Yet more important than the technologies of enhancement is the practice of transcendence. People can learn quickly to use modern technology, even in situations in which they have had little opportunity to use it before. But learning to use technology to find new information is a far cry from learning a new way of being.
Making people faster, stronger, smarter and even more empathetic will not necessarily make them more ethical. Imagine you picked a person off the street and made them faster and more agile, then dropped them into an NBA basketball game. They would need to learn the rules of the game and how their enhancements fit into those rules before they could dominate the game.
Religions have been helping people understand the framework and rules of the world for aeons. It hasn’t always been helpful, but there are still things we can learn from them. The first is that it takes practice to be ethical.
Much of the discussion around Peg Tittle’s column on ethics and business was that the process was unwieldy. Yet with time and practice decision makers would be using that process without needing to count on their fingers to make sure they didn’t miss a step. It is like the progression of response in Kung Fu:
“Avoid, rather than check. Check, rather than hurt. Hurt, rather than maim.
Maim, rather than kill. For all life is precious.”
The challenge with this progression is that it takes practice and skill to know how to react and stop at each level of violence. In our world it is easy to leap right to killing, then justifying our actions by blaming the other for their own death.
What religion can offer is the practice of mindfulness. Meditation increases empathy as studies of Tibetan monks has begun to show. I think if you dug deeper you would discover that the process of increasing empathy has to do with mindfulness. The more aware we are of ourselves, the more likely we are to be aware of others and their needs. Meditation is not just for Tibetan monks, almost every religion around the world has some form of meditation.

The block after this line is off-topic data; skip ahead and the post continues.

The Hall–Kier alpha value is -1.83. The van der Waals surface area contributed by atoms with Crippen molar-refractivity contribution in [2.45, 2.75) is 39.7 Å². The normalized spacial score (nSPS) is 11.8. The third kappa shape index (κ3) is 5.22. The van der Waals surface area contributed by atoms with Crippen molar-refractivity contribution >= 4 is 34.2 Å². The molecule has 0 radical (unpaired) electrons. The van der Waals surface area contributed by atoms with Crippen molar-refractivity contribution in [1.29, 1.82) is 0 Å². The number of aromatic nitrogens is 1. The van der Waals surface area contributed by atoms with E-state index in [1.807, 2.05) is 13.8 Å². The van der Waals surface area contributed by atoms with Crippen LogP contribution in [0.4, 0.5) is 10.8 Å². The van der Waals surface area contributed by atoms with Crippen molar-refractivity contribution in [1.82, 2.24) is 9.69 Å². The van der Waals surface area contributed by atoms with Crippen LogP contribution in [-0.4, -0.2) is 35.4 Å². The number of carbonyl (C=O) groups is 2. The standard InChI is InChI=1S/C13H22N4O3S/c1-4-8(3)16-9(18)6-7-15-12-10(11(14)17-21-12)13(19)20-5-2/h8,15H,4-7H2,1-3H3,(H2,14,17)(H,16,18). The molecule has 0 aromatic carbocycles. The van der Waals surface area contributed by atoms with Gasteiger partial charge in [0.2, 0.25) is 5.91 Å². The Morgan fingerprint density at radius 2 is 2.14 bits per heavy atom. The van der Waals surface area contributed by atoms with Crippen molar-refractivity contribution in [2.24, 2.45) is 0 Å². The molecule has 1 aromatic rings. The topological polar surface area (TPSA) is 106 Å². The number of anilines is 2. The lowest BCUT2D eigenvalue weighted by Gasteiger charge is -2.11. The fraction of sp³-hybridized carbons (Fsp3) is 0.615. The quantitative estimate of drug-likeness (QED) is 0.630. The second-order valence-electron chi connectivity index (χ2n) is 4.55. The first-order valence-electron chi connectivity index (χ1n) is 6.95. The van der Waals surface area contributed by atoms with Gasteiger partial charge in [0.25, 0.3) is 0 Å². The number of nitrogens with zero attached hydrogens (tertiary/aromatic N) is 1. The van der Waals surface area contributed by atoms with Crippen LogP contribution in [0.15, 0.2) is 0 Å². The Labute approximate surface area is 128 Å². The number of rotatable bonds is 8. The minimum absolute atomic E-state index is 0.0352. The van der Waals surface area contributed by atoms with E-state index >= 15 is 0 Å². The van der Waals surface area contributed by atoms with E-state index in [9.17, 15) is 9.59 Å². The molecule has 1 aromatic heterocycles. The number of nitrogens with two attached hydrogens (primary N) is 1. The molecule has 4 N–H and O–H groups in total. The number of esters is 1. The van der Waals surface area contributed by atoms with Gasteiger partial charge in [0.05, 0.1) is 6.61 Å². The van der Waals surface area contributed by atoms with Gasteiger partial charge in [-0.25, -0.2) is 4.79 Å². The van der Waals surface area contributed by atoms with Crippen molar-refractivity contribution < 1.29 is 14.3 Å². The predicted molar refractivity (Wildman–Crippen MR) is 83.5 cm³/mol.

Meditation is only one part of the path to mindfulness. Zen refers to something called beginner’s mind. It means making a practice of seeing things as if for the first time. In Christianity we are called to be like little children. Much of creativity is being able to see clearly. Drawing on the Right Side of the Brain may not be current science, but its emphasis on seeing as a primary skill for creativity is vital and effective. I remember spending the first day in chemistry class looking at a candle burning and learning to observe without making prior conclusions.
We might mock the idea of confession and absolution in our modern world. Why would we need to tell people about how we broke the rules created by a non-existent being? So instead we spend large amounts of money paying therapists to listen to our tales of maladjusted woe and tell us that we are still OK. As long as we remain human enough to make mistakes we will need to have a mechanism to name those mistakes and move on. When those mistake effect the lives of others the process of forgiveness will be required.
Transcendence is about rising above what is is to be human and becoming more than just Human 2.0. It has been a goal of religion throughout history. How do we become more than we are? By trial and error practices have emerged that make it more likely for something to happen. This doesn’t mean that transhumanism needs to find religion, yet recognizing what religion has to teach will save much time and effort.
As we get closer to recreating ourselves as Human 2.0 the problem of learning to use our new abilities and to use them in a way that is more ethical remains. If you haven’t read Theodore Sturgeon’s book More Than Human, you’ll want to skip the next sentence. It is ethics (more or less) that moves the gestalt being to the next level of existence. The equation hasn’t changed since 1953, we still need ethics and we are working on them, but we also need to work on the practices that will make the ethics truly a part of us instead of an awkward encumbrance.
Alex McGilvery is currently living in Flin Flon, Manitoba, Canada. He is an author and serves as the minister of a thriving United Church congregation.